von Fabian Peters | 13.06.2018
Im jütländischen Vejle hat der Künstler Olafur Eliasson sein erstes permanentes Gebäude errichtet.
Studio Olafur Eliasson
Christinenstraße 18/19, Haus 2
Olafur Eliasson’s art is driven by his interests in perception, movement, embodied experience, and feelings of self. Eliasson strives to make the concerns of art relevant to society at large. Art, for him, is a crucial means for turning thinking into doing in the world. Eliasson’s diverse works – in sculpture, painting, photography, film, and installations – have been exhibited widely throughout the world. Not limited to the confines of the museum and gallery, his practice engages the broader public sphere through architectural projects and interventions in civic space.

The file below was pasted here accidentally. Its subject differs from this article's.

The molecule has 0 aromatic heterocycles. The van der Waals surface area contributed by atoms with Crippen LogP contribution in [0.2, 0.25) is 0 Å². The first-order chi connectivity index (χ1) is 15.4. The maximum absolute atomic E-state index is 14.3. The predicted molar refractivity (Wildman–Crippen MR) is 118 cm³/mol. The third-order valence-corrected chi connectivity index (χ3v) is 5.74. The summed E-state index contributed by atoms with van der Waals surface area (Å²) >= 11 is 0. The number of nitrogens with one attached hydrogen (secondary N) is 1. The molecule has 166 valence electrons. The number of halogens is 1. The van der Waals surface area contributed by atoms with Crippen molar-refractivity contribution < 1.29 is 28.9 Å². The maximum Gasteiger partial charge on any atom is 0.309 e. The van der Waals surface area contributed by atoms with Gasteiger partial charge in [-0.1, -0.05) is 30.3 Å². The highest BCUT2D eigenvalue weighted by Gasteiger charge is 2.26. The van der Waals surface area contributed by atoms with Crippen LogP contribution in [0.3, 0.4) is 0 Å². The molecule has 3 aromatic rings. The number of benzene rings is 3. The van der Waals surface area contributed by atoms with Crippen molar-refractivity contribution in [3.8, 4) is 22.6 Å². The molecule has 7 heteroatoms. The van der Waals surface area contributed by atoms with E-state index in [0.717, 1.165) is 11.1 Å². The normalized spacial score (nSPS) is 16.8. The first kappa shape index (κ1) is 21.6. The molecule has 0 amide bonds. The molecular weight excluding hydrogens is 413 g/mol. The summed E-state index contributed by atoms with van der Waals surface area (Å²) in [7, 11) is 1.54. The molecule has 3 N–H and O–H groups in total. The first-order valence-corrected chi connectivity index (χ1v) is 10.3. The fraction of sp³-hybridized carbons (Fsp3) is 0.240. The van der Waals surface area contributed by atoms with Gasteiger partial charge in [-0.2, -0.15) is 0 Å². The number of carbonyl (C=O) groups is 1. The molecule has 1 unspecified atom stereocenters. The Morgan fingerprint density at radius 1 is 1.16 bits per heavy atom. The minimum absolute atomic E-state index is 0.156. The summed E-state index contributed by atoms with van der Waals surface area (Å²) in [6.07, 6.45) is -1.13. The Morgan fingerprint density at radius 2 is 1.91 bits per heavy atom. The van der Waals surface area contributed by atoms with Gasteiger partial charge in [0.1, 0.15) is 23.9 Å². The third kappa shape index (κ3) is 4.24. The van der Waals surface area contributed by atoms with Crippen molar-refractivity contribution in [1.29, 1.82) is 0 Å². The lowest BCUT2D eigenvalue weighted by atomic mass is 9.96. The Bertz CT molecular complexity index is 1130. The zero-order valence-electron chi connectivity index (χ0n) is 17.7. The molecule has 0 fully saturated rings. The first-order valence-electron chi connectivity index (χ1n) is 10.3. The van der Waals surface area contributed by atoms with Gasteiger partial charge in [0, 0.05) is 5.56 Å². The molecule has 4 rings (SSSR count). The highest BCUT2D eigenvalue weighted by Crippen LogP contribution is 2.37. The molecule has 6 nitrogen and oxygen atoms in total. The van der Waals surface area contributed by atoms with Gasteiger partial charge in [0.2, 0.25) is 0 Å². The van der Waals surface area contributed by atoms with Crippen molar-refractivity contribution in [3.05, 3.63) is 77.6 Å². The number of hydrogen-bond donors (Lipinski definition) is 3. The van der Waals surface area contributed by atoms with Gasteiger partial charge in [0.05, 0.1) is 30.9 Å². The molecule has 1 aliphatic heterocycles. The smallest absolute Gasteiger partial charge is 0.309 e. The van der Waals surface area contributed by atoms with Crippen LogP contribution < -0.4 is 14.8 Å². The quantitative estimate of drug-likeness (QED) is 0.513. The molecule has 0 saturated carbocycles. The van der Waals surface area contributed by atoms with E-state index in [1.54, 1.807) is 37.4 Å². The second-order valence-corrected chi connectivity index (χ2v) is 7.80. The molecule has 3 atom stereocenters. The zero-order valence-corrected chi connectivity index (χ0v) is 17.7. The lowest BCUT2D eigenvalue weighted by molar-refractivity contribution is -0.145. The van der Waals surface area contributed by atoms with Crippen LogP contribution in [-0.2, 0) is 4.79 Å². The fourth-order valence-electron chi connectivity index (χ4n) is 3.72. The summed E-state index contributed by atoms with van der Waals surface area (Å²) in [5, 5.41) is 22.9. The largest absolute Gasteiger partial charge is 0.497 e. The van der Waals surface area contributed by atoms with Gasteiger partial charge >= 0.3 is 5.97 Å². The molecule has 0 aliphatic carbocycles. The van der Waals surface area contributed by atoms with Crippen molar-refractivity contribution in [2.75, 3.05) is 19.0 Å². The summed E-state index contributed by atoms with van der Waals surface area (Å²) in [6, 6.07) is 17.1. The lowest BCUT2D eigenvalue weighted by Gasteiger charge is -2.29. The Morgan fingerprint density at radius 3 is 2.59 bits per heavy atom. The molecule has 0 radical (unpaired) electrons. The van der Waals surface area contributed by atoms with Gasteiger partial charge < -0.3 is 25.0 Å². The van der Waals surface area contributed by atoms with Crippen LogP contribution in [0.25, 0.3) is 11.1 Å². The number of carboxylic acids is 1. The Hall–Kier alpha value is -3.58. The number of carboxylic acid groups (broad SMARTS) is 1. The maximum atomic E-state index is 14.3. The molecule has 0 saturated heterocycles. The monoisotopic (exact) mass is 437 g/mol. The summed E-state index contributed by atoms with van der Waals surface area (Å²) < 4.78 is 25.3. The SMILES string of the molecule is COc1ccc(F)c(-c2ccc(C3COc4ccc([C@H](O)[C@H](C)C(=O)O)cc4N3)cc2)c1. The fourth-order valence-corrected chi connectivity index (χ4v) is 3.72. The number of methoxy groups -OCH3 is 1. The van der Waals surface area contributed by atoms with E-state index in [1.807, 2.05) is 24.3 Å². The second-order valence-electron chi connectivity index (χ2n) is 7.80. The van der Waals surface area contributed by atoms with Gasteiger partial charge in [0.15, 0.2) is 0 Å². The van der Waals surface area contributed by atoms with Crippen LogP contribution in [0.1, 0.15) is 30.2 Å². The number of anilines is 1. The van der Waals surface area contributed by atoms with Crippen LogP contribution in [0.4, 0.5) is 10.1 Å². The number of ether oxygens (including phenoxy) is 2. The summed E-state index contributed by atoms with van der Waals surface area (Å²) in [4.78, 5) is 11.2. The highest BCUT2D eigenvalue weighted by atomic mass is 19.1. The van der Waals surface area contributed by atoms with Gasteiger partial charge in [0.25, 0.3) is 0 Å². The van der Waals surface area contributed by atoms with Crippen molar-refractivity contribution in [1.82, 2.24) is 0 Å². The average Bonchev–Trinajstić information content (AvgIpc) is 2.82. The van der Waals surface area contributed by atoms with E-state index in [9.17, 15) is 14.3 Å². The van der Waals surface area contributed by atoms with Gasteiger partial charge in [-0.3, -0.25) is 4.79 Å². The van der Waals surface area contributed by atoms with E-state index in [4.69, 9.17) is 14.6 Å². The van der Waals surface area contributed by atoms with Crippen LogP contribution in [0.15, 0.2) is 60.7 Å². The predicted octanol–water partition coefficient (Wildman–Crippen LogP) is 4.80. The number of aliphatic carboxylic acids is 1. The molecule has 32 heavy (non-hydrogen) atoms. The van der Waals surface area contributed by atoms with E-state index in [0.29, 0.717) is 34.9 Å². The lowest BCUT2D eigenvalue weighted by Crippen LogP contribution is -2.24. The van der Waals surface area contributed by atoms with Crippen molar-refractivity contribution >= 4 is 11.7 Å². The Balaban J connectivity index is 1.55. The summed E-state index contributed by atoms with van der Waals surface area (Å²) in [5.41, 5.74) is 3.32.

Eliasson was born in 1967. He grew up in Iceland and Denmark and studied, from 1989 to 1995, at the Royal Danish Academy of Fine Arts. In 1995, he moved to Berlin and founded Studio Olafur Eliasson, which today encompasses some seventy-five craftsmen, specialised technicians, architects, archivists, administrators, programmers, art historians, and cooks. Since the mid-1990s, Eliasson has realised numerous major exhibitions and projects around the world. In 2003, Eliasson represented Denmark at the 50th Venice Biennale, with The blind pavilion, and, later that year, he installed The weather project at Tate Modern’s Turbine Hall, London. Take your time: Olafur Eliasson, a survey exhibition organised by SFMOMA in 2007, travelled until 2010 to various venues, including the Museum of Modern Art, New York. Innen Stadt Aussen (Inner City Out), at Martin-Gropius-Bau in 2010, involved interventions across Berlin as well as in the museum. Similarly, in 2011, Seu corpo da obra (Your body of work) engaged with three institutions around São Paulo – SESC Pompeia, SESC Belenzinho, and Pinacoteca do Estado de São Paulo – and spread out into the city itself.